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Bridging the Divide

Keeping technology at bay is endangering innocent lives and America’s bridges

By Doug Thaler
America’s infrastructure, once a symbol of national pride, is aging and poorly maintained. The
years have taken their toll on steel and concrete, and the bridges, in particular, are on the verge
of collapse.
Of the country’s total of 614,387 bridges, almost 4 out of 10 bridges are at least 50 years old.
20,808 are flagged as “fracture critical,” – meaning, if a critical component of the bridge gives way,
the whole bridge collapses. 65,605 bridges are categorized as “structurally deficient”, and a
further 7,795 bridges are tagged as both “structurally deficient” and “fracture critical.” They are
considered to be in greater danger of collapsing. Despite these warnings, life goes on as usual,
and 88 million trips on average are made across structurally deficient bridges every day. There
appears to be little apprehension that so many accidents are just waiting to happen.
The nation first became aware of how dilapidated its infrastructure is, when the Silver Bridge
between Virginia and Ohio caved in during rush hour, on December 15, 1967. Forty-six people
died and two bodies were never recovered. The ensuing investigation determined that a crack in
a single link led to the collapse. It also found that apart from poor maintenance, there was an
overload of stress on the bridge, as it was, on a daily basis, carrying traffic far heavier than its
design permitted.
In 2011, a disaster was miraculously averted in Indiana when an enormous crack on a busy bridge
was discovered in the nick of time. But, on May 24, 2013, a bridge north of Seattle collapsed when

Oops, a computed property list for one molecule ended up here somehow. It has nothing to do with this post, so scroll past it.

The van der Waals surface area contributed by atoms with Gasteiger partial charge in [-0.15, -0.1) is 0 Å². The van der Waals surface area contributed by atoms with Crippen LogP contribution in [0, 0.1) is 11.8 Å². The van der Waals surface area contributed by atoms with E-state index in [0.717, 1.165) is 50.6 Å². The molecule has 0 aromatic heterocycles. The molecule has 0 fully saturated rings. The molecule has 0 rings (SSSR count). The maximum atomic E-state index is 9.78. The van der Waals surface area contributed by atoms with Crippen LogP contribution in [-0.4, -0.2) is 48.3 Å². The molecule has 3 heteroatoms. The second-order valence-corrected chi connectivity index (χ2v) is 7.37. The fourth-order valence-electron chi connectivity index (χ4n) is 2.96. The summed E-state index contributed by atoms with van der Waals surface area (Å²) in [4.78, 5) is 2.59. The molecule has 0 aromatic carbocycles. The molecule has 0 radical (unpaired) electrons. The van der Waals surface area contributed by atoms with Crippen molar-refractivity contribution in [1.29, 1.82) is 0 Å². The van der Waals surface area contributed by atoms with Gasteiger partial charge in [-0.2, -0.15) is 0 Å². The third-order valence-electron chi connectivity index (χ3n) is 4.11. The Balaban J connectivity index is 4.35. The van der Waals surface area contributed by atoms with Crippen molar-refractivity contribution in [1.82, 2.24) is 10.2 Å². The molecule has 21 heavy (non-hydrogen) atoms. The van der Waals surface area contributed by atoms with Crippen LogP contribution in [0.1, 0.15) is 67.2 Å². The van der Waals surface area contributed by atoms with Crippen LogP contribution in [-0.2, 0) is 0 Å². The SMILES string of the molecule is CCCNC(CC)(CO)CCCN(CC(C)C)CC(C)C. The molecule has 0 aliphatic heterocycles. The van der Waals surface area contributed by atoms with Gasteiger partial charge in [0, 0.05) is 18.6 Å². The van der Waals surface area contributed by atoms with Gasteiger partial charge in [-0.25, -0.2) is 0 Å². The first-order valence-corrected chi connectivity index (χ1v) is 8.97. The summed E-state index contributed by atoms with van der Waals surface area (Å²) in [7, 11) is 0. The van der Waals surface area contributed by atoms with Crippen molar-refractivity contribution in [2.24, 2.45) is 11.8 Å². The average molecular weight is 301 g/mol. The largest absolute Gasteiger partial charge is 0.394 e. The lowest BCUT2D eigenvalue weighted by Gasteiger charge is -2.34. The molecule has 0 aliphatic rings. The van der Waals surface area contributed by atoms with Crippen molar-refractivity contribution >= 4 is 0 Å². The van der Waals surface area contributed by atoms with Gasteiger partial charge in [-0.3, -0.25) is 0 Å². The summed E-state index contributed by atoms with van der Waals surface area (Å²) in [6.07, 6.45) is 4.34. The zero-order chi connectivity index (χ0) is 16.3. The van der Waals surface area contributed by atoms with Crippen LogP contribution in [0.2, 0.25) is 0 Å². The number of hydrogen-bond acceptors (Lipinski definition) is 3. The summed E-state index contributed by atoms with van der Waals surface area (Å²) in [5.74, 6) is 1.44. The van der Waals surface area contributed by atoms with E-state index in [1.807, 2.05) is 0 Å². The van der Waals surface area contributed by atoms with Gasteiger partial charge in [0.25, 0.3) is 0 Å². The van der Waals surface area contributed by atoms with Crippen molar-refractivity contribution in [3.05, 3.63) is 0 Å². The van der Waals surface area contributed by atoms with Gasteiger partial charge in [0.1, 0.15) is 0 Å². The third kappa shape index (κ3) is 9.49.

a truck crashed into it, sweeping away a number of vehicles. The Frederick Douglass Memorial
Bridge into Washington DC, built in 1950, was neglected to a point of being beyond repair. The
steel support was worn out, the bridge span was rusted and the concrete was crumbling. In August
2017, the DC Mayor Muriel E. Bowser unveiled the design for a replacement bridge.
When the imminence of collapse is not understood early, people have to suffer the consequences.
The collapse of the Interstate 35W Bridge over Mississippi River near downtown Minneapolis,
during rush hour on August 1st, 2007, killed 13 people, injured 145 others and destroyed 111
vehicles. An investigation conducted by the National Transportation Board traced the cause to a
design error involving steel connectors known as “gusset plates.” The gusset plates, which should
have been 1” thick were only ½” thick. This design flaw was overlooked because it was apparently
not standard practice for bridge inspections to seek out design errors. If technology had been
used instead, quantitative data would have indicated an abnormality, for what should have been
the strongest part of the bridge, was in fact, one of its weakest.
Indeed, design flaws, material deterioration, fatigue, vibrations, foundation integrity issues, and
consistent loads and overloads on bridges weaken their serviceability and lifespan. Extreme
weather conditions add to the problem. Intense heat warps concrete and steel, while salting of
bridges in harsh winters, will corrode steel.